Name: Rachel D...
From: Manhattan, KS
School: Kansas State University
Vulnerability to and Protection Against Addiction: The Social Factor
Addiction is a disease that permeates all races, social classes, and genders.
Breaking out of addiction can be extremely difficult, and relapse is
common. Besides being highly prolific, addiction is a greatly
misunderstood mental disorder. Manly people believe that those living
with addiction have brought it on themselves and can stop at any
time. This is not true. In fact, certain genetic factors make people
more vulnerable to addiction. Further, family, financial, and other
life stressors contribute to its development. While these risk
factors are commonly studied by those wishing to develop better
safeguards against addictions, the social factor is often overlooked.
American society is so hyper-individualistic that coping skills are
ignored and asking for help is silently discouraged; this leaves
individuals vulnerable to addiction and at risk for delayed recovery.
Individualism is at the hear of American culture, leaving individuals to deal with
problems on their own. Americans are expected to care for themselves
first and solve their own problems, whether social, emotional, or
financial. Compounding this issue is the fact that such an
individualistic society, the teaching of self-care and coping skills
is neglected. The practice of healthy coping is the biggest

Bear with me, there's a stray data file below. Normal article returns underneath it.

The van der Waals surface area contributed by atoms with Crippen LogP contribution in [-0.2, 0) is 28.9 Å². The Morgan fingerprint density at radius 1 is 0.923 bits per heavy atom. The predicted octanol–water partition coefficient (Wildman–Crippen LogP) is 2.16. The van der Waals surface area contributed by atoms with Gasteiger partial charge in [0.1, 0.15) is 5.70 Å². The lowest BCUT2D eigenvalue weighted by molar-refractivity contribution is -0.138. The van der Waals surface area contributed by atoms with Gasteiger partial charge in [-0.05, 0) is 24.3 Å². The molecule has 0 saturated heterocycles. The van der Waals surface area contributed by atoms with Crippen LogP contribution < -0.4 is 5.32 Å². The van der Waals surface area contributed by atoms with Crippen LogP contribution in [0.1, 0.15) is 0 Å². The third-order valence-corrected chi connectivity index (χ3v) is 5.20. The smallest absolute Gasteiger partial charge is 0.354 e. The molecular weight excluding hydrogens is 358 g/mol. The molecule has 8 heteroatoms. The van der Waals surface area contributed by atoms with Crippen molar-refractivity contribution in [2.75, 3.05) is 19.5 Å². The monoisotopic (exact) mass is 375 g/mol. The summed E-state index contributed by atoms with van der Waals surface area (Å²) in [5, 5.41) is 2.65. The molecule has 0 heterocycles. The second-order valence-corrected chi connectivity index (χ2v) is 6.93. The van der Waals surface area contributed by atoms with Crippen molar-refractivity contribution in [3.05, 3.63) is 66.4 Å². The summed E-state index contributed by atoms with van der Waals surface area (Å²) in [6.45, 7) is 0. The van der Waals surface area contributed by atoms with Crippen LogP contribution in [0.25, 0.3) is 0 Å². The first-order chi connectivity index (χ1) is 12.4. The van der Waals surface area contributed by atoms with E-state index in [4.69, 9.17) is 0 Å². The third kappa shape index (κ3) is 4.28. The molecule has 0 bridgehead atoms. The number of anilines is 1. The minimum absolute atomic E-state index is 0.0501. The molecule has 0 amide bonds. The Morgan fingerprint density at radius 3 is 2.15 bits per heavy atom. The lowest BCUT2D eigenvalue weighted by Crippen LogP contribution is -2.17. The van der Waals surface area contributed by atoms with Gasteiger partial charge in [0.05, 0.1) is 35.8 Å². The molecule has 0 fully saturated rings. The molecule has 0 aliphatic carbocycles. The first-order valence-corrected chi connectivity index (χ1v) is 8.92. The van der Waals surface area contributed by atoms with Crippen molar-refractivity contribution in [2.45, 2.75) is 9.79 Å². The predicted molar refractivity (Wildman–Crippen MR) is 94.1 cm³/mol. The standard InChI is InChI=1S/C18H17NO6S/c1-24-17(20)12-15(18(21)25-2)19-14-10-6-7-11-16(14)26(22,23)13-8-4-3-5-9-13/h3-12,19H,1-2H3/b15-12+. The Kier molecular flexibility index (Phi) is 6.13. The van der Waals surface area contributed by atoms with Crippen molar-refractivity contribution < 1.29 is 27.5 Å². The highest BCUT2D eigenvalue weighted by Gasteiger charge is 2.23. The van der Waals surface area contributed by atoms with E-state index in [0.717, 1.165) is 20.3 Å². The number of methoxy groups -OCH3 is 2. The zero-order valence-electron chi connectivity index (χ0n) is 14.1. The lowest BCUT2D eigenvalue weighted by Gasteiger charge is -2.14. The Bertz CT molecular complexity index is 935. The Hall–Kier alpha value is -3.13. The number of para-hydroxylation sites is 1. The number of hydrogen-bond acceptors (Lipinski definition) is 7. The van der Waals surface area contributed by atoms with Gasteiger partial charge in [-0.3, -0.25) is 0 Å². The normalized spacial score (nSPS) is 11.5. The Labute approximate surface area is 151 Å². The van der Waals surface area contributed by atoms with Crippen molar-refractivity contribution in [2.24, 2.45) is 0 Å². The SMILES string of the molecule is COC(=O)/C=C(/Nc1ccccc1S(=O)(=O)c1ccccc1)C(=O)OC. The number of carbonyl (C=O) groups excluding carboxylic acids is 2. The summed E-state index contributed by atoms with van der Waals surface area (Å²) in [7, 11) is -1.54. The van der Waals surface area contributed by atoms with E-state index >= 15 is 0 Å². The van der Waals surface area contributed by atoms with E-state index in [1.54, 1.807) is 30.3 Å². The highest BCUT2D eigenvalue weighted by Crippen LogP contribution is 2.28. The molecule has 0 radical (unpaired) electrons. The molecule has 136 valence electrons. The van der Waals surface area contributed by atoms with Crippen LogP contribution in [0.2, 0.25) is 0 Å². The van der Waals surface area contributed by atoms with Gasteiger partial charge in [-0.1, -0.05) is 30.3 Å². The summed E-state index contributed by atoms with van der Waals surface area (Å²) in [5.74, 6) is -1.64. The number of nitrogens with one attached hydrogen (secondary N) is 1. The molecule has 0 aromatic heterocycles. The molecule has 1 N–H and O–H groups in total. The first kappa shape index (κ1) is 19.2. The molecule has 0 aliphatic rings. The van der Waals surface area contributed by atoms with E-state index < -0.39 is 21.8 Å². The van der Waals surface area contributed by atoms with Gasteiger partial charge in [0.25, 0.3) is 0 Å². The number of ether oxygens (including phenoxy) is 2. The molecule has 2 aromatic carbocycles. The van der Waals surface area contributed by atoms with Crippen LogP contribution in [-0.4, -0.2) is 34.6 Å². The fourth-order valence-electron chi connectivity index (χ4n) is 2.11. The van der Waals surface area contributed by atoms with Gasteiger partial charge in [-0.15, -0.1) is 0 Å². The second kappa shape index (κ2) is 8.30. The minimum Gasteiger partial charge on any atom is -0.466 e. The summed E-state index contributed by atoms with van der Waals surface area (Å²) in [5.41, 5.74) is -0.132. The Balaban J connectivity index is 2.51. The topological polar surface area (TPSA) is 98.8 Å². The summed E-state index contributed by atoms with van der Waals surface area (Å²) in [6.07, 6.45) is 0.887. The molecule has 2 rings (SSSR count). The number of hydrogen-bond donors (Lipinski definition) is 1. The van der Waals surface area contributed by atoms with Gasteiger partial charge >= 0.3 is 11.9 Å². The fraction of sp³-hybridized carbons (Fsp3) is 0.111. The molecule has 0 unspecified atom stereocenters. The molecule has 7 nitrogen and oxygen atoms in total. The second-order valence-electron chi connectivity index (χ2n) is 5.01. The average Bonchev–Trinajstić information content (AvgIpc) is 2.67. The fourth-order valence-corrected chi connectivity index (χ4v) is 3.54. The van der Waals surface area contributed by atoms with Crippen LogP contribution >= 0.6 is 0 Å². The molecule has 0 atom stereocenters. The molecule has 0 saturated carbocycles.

protective factor against addiction, yet American society is not
interested in educating individuals about this critical skill. While
some people are lucky enough to be in a situation where they are
surrounded by supportive loved ones, others are not as fortunate as
to be given such a natural support system. Without the knowledge of
how to positively handle life stressors, many people turn to
maladaptive behaviors such as drinking and drug use. Further, in a
culture where fixing one’s own problems is expected, those who fall
into addiction believe the negative stigma that it is their fault and
they should face their addiction on their own. This burdens the
individual with further emotional and psychological stresses,
accentuating the issues that first led to the addiction. This cycle
and be impossible to break alone, which is why it is critical that
those struggling with addiction receive outside help.
We must spread awareness of addiction, its risk factors, and its
treatment options. Of course, it is important for everyone to know
what to look for if they fear that their loved ones are becoming
addicted, but it is also critical that those already dealing with
addiction know that they are not alone in their struggles.
Normalizing their experiences can build the hope needed to motivate
them in taking steps in recovery. Unfortunately, this may never
happen if individuals do not feel comfortable asking for help. For
this reason, it is imperative that a culture change takes place. We
must encourage one another to reach out for help when they need it-
not just when trapped in an addiction-controlled life, but also when
dealing with acute life stressors. We need to begin teaching coping
skills to children while they are still young, so that they can
discover and develop their own healthy ways to handle stress, such as
meditation, imagery, and talking with supportive others. If we can
normalize the experience of asking for help and transform adaptive
coping strategies into cultural norms, we can create the culture
change necessary to break the socially-influenced cycle of addiction.